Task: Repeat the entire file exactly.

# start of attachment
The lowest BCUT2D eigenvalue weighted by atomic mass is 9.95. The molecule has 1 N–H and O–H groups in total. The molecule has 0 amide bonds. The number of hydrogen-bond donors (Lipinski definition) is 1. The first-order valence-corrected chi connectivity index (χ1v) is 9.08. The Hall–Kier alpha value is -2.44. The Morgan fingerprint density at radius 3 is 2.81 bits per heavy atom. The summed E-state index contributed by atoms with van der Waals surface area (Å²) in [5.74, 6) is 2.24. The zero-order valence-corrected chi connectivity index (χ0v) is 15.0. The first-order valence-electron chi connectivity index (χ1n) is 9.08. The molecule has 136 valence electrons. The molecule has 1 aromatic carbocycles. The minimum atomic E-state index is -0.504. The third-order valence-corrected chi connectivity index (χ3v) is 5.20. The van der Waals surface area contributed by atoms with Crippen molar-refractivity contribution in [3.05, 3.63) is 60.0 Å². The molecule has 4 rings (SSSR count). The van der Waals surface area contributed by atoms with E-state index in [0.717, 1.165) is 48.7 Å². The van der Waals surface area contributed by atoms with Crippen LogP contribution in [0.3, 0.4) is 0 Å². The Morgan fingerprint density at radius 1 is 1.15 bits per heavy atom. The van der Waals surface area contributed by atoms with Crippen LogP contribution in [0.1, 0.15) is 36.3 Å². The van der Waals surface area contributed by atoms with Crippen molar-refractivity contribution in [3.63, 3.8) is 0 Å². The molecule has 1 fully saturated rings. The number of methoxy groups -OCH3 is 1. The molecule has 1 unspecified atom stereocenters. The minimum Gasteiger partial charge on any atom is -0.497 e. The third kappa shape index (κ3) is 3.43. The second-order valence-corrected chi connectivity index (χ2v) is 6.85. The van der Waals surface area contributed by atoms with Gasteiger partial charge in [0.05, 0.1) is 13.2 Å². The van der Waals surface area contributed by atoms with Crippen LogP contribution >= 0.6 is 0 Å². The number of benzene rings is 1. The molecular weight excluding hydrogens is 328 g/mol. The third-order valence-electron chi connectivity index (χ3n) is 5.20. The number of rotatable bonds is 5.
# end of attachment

The lowest BCUT2D eigenvalue weighted by atomic mass is 9.95. The molecule has 1 N–H and O–H groups in total. The molecule has 0 amide bonds. The number of hydrogen-bond donors (Lipinski definition) is 1. The first-order valence-corrected chi connectivity index (χ1v) is 9.08. The Hall–Kier alpha value is -2.44. The Morgan fingerprint density at radius 3 is 2.81 bits per heavy atom. The summed E-state index contributed by atoms with van der Waals surface area (Å²) in [5.74, 6) is 2.24. The zero-order valence-corrected chi connectivity index (χ0v) is 15.0. The first-order valence-electron chi connectivity index (χ1n) is 9.08. The molecule has 136 valence electrons. The molecule has 1 aromatic carbocycles. The minimum atomic E-state index is -0.504. The third-order valence-corrected chi connectivity index (χ3v) is 5.20. The van der Waals surface area contributed by atoms with Crippen molar-refractivity contribution in [3.05, 3.63) is 60.0 Å². The molecule has 4 rings (SSSR count). The van der Waals surface area contributed by atoms with E-state index in [0.717, 1.165) is 48.7 Å². The van der Waals surface area contributed by atoms with Crippen LogP contribution in [0.3, 0.4) is 0 Å². The Morgan fingerprint density at radius 1 is 1.15 bits per heavy atom. The van der Waals surface area contributed by atoms with Crippen LogP contribution in [0.1, 0.15) is 36.3 Å². The van der Waals surface area contributed by atoms with Crippen molar-refractivity contribution in [3.63, 3.8) is 0 Å². The molecule has 1 fully saturated rings. The number of methoxy groups -OCH3 is 1. The molecule has 1 unspecified atom stereocenters. The minimum Gasteiger partial charge on any atom is -0.497 e. The third kappa shape index (κ3) is 3.43. The second-order valence-corrected chi connectivity index (χ2v) is 6.85. The van der Waals surface area contributed by atoms with Gasteiger partial charge in [0.05, 0.1) is 13.2 Å². The van der Waals surface area contributed by atoms with Crippen LogP contribution >= 0.6 is 0 Å². The number of benzene rings is 1. The molecular weight excluding hydrogens is 328 g/mol. The third-order valence-electron chi connectivity index (χ3n) is 5.20. The number of rotatable bonds is 5.